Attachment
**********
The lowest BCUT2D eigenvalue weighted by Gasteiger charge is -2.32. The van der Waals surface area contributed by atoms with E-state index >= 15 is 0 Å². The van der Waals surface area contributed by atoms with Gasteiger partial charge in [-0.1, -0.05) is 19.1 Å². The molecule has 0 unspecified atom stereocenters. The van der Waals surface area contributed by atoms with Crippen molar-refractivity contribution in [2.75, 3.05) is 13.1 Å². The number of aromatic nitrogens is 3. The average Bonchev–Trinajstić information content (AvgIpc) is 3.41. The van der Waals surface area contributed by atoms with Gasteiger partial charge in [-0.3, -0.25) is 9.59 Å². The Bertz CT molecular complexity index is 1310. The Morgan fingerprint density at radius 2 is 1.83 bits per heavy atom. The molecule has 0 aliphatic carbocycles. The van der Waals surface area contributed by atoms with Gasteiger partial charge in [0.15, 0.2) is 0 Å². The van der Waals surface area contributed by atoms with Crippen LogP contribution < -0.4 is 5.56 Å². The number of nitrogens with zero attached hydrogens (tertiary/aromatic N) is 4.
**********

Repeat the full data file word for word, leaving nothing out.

The lowest BCUT2D eigenvalue weighted by Gasteiger charge is -2.32. The van der Waals surface area contributed by atoms with E-state index >= 15 is 0 Å². The van der Waals surface area contributed by atoms with Gasteiger partial charge in [-0.1, -0.05) is 19.1 Å². The molecule has 0 unspecified atom stereocenters. The van der Waals surface area contributed by atoms with Crippen molar-refractivity contribution in [2.75, 3.05) is 13.1 Å². The number of aromatic nitrogens is 3. The average Bonchev–Trinajstić information content (AvgIpc) is 3.41. The van der Waals surface area contributed by atoms with Gasteiger partial charge in [-0.3, -0.25) is 9.59 Å². The Bertz CT molecular complexity index is 1310. The Morgan fingerprint density at radius 2 is 1.83 bits per heavy atom. The molecule has 0 aliphatic carbocycles. The van der Waals surface area contributed by atoms with Gasteiger partial charge in [0.15, 0.2) is 0 Å². The van der Waals surface area contributed by atoms with Crippen LogP contribution < -0.4 is 5.56 Å². The number of nitrogens with zero attached hydrogens (tertiary/aromatic N) is 4.